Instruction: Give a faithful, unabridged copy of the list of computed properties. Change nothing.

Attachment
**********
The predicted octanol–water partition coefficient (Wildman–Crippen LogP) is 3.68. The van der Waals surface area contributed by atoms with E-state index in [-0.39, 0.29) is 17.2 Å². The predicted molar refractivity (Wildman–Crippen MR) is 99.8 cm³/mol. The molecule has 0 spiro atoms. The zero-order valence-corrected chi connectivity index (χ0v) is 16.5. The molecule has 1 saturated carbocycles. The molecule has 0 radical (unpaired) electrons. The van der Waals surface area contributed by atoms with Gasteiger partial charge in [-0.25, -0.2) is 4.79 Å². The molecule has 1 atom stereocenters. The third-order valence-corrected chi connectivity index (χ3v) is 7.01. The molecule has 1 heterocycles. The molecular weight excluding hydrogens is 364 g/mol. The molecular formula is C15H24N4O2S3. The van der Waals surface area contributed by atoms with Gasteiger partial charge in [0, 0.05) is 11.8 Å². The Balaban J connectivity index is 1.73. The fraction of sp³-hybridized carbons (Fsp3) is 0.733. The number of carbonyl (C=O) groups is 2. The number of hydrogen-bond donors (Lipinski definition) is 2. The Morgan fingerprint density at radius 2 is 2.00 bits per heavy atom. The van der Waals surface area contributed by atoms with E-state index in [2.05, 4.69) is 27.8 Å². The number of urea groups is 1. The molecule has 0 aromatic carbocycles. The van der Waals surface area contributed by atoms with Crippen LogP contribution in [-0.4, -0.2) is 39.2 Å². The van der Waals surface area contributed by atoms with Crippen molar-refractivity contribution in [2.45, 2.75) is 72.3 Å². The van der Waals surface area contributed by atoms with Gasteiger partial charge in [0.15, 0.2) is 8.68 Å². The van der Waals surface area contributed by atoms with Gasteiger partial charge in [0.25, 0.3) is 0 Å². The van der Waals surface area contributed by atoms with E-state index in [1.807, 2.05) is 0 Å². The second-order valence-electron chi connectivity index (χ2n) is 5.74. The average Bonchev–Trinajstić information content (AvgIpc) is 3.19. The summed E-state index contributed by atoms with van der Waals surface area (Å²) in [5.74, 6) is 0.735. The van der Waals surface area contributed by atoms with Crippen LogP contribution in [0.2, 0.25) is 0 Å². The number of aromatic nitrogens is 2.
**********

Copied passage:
The predicted octanol–water partition coefficient (Wildman–Crippen LogP) is 3.68. The van der Waals surface area contributed by atoms with E-state index in [-0.39, 0.29) is 17.2 Å². The predicted molar refractivity (Wildman–Crippen MR) is 99.8 cm³/mol. The molecule has 0 spiro atoms. The zero-order valence-corrected chi connectivity index (χ0v) is 16.5. The molecule has 1 saturated carbocycles. The molecule has 0 radical (unpaired) electrons. The van der Waals surface area contributed by atoms with Gasteiger partial charge in [-0.25, -0.2) is 4.79 Å². The molecule has 1 atom stereocenters. The third-order valence-corrected chi connectivity index (χ3v) is 7.01. The molecule has 1 heterocycles. The molecular weight excluding hydrogens is 364 g/mol. The molecular formula is C15H24N4O2S3. The van der Waals surface area contributed by atoms with Gasteiger partial charge in [0, 0.05) is 11.8 Å². The Balaban J connectivity index is 1.73. The fraction of sp³-hybridized carbons (Fsp3) is 0.733. The number of carbonyl (C=O) groups is 2. The number of hydrogen-bond donors (Lipinski definition) is 2. The Morgan fingerprint density at radius 2 is 2.00 bits per heavy atom. The van der Waals surface area contributed by atoms with E-state index in [2.05, 4.69) is 27.8 Å². The number of urea groups is 1. The molecule has 0 aromatic carbocycles. The van der Waals surface area contributed by atoms with Crippen LogP contribution in [-0.4, -0.2) is 39.2 Å². The van der Waals surface area contributed by atoms with Crippen molar-refractivity contribution in [2.45, 2.75) is 72.3 Å². The van der Waals surface area contributed by atoms with Gasteiger partial charge in [0.15, 0.2) is 8.68 Å². The van der Waals surface area contributed by atoms with Gasteiger partial charge in [0.25, 0.3) is 0 Å². The van der Waals surface area contributed by atoms with E-state index in [1.807, 2.05) is 0 Å². The second-order valence-electron chi connectivity index (χ2n) is 5.74. The average Bonchev–Trinajstić information content (AvgIpc) is 3.19. The summed E-state index contributed by atoms with van der Waals surface area (Å²) in [5.74, 6) is 0.735. The van der Waals surface area contributed by atoms with Crippen LogP contribution in [0.2, 0.25) is 0 Å². The number of aromatic nitrogens is 2.